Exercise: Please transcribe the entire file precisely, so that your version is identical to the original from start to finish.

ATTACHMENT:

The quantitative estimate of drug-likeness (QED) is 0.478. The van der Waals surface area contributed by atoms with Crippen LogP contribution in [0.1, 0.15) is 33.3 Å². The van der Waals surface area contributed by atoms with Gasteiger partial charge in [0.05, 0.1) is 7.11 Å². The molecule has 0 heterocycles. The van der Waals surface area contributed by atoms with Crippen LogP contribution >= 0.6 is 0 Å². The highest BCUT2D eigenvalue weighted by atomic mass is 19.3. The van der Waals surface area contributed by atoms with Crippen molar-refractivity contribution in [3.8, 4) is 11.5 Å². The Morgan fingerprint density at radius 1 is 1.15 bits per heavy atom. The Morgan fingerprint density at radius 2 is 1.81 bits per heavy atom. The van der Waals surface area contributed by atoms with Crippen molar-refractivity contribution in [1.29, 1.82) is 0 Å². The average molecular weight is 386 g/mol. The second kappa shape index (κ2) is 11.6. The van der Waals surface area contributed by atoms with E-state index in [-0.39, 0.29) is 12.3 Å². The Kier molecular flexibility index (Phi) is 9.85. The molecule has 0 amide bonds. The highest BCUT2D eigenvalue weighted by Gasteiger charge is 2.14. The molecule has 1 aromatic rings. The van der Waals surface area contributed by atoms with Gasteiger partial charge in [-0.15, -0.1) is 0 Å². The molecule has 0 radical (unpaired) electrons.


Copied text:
The quantitative estimate of drug-likeness (QED) is 0.478. The van der Waals surface area contributed by atoms with Crippen LogP contribution in [0.1, 0.15) is 33.3 Å². The van der Waals surface area contributed by atoms with Gasteiger partial charge in [0.05, 0.1) is 7.11 Å². The molecule has 0 heterocycles. The van der Waals surface area contributed by atoms with Crippen LogP contribution >= 0.6 is 0 Å². The highest BCUT2D eigenvalue weighted by atomic mass is 19.3. The van der Waals surface area contributed by atoms with Crippen molar-refractivity contribution in [3.8, 4) is 11.5 Å². The Morgan fingerprint density at radius 1 is 1.15 bits per heavy atom. The Morgan fingerprint density at radius 2 is 1.81 bits per heavy atom. The van der Waals surface area contributed by atoms with Crippen molar-refractivity contribution in [1.29, 1.82) is 0 Å². The average molecular weight is 386 g/mol. The second kappa shape index (κ2) is 11.6. The van der Waals surface area contributed by atoms with E-state index in [-0.39, 0.29) is 12.3 Å². The Kier molecular flexibility index (Phi) is 9.85. The molecule has 0 amide bonds. The highest BCUT2D eigenvalue weighted by Gasteiger charge is 2.14. The molecule has 1 aromatic rings. The van der Waals surface area contributed by atoms with Gasteiger partial charge in [-0.15, -0.1) is 0 Å². The molecule has 0 radical (unpaired) electrons.